A consortium of Civil Society Organizations, under the umbrella of Anti Sexual Harassment Advocacy Cluster, working to contribute in addressing the prevalence of sexual harassment in tertiary institutions in Nigeria has pleaded with the presidency to hasten the assent of the Anti-Sexual Harassment Bill, considering its prevalence in virtually all tertiary institutions across the country.
Solacebase reports that the group made the plea on over the weekend, during an advocacy visit to the office of the Secretary to the Government of the Federation, Boss Mustapha in order to push for the assent of the bill waiting on the president’s desk.
The Anti-Sexual Harassment Bill, which aims to addressing the disturbing spate of sexual harassment across the country’s tertiary institutions, was recently passed by the National Assembly.
The law seeks to promote and protect ethical standards in tertiary institutions. It also seeks to protect students against sexual harassment as well as prevent sexual harassment of students by educators in tertiary institutions.
Initially, the bill was sponsored by Sen. Ovie Omo-Agege and 57 other senators in 2016. The 8th Assembly of the Senate (2015-2019) had passed the bill, but it was rejected by the House of Representatives when it was sent for concurrence.
It was reintroduced to the Senate in October 2019 (current 9th assembly), two days after a BBC documentary exposed two lecturers of the University of Lagos, and a lecturer of the University of Ghana for sexual harassment.
The documentary sparked reactions from many Nigerians who described the issue as a norm in Nigerian universities. The Senate passed the bill in July 2020, and it has been passed in the House of Representatives, by way of concurrence with the senate, on February, 8, 2022.
The member groups, include Centre for Awareness on Justice and Accountability (CAJA) Kano State, Youth Alive Foundation (YAF) Abuja, Village Debbo Care Initiative (VDCare) Kaduna State, Sefjamil Media and Development (SMD) Kano State, Joint Association of Persons with Disability (JONAPWD), Gombe State Chapter, Women`s Rights and Health Project (WRAHP) Lagos State and Connected Development—Akwa Ibom State (CODE).
During the advocacy visit, the group decried the growing spate of sexual abuses, with women being the major victims and not much is being done to curtail the menace, at least to the barest minimum. It quoted a 2018 survey by the World Bank Group’s Women, Business and Law, which revealed that 70 per cent of female graduates from Nigerian tertiary institutions have been sexually harassed in school, with the main perpetrators being classmates and lecturers.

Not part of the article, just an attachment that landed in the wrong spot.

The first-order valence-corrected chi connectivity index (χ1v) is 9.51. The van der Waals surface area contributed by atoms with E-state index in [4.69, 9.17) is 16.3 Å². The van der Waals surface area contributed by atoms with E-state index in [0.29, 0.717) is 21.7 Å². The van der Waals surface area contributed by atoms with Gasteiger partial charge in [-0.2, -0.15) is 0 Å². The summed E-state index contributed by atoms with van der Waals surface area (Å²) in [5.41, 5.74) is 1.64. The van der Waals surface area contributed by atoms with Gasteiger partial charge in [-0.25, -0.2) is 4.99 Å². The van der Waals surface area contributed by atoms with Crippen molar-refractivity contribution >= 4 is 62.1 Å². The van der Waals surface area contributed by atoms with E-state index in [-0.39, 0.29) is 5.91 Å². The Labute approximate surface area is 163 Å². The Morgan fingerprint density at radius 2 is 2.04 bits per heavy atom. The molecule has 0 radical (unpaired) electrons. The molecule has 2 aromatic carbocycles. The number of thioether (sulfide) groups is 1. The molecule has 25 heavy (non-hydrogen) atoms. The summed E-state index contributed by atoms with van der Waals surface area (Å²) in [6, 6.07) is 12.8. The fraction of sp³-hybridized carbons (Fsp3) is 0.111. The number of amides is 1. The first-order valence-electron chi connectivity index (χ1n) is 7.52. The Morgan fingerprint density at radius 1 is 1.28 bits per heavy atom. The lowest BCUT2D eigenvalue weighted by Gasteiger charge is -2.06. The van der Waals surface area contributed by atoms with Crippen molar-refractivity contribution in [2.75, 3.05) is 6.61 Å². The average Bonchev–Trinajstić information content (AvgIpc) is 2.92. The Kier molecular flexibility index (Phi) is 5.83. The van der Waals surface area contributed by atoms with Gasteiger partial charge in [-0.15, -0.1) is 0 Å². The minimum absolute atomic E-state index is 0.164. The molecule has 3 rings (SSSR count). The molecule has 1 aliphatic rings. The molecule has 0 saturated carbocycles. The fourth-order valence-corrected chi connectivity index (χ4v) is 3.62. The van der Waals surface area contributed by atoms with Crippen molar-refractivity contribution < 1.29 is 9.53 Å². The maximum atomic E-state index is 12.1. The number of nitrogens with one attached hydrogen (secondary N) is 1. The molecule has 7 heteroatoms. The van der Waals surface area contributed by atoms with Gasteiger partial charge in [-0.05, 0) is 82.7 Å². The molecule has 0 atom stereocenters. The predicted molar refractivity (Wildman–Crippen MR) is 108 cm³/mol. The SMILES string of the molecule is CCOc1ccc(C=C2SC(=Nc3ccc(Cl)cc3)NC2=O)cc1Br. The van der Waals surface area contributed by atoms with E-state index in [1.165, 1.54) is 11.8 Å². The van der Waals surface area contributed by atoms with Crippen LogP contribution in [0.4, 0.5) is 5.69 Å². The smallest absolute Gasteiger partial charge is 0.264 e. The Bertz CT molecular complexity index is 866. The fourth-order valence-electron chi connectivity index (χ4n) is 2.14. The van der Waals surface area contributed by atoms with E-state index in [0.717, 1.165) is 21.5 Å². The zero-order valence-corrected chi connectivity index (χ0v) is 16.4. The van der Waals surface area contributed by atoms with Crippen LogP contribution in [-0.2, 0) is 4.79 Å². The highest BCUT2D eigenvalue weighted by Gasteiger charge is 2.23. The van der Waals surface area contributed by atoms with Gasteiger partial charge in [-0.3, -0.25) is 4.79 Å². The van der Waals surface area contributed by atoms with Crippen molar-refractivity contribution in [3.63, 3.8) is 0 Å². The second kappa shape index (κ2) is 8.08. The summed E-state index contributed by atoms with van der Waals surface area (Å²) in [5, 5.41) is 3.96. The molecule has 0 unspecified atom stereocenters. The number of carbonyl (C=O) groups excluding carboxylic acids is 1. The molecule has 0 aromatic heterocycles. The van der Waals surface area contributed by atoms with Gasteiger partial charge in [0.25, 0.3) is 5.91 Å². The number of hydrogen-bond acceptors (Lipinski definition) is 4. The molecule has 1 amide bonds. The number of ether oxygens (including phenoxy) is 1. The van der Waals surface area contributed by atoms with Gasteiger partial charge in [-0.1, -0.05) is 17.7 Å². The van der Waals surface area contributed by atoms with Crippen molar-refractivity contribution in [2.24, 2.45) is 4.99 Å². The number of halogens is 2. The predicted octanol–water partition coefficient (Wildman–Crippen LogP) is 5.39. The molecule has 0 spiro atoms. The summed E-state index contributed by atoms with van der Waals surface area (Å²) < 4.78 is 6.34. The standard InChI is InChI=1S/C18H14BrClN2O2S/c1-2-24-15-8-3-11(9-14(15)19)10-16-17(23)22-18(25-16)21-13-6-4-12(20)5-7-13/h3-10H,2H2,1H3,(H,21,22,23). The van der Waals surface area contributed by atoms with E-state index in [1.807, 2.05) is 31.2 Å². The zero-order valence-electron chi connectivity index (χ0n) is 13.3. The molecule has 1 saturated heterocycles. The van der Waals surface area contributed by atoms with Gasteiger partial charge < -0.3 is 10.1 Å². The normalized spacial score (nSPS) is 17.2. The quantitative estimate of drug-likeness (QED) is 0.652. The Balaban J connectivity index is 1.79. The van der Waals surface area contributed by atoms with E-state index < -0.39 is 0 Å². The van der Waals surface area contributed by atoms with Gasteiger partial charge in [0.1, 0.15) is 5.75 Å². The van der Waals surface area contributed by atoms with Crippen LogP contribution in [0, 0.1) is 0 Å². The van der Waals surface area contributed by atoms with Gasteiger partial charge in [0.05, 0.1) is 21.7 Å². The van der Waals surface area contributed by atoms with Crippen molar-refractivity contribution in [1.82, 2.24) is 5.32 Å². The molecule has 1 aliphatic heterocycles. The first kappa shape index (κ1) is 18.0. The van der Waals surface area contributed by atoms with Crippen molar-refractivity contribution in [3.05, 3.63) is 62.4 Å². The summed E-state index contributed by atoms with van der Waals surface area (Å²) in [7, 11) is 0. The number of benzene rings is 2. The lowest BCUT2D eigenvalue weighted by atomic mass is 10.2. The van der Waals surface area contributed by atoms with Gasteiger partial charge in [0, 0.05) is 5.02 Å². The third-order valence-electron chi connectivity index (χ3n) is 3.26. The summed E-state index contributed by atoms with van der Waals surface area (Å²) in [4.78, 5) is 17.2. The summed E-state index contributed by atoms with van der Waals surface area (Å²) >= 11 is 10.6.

“Sir, the cluster has meticulously studied all the content of the above bill and based on our experience in working with the survivors of sexual harassment in tertiary institutions, we are confident that the bill, if assented to by Mr. President, will provide a uniform law that will address the rampant cases of sexual harassment in tertiary institutions in Nigeria”.
The group added that, “In view of the above, we are appealing to your good office, to encourage Mr. President to assent to this bill that will serve as a shield between the innocent female students and bad eggs among lecturers, who are hiding under this noble profession, to commit this heinous crime of Sexual Harassment”.
Responding, the Secretary to the Government of the Federation, Boss Mustapha, represented by the Permanent Secretary, General Services, Dr. Maurice Nnamdi Mbaeri, admits that sexual harassment is a global menace that needs a strong and effective legal frame work in order to fight it.
According to him, the menace should be declared as an issue of national emergency just as he decried the under reporting of sexual harassment cases in the media space. This according to him, is as a result of the absence of any designated mechanism to which victims can report such cases as well as the fear of stigmatization by members of the society.
Boss Mustapha said, “We have a lot of work today in this regard and I assure that yiu are at the right place and we will stop at to push your plea to the president because this laudable effort must not be allowed to go in vain”.
“I would also like to commend you all for your efforts and also that of the National Assembly for passing this very important bill, they must have seen and heard enough before reaching this conclusion”.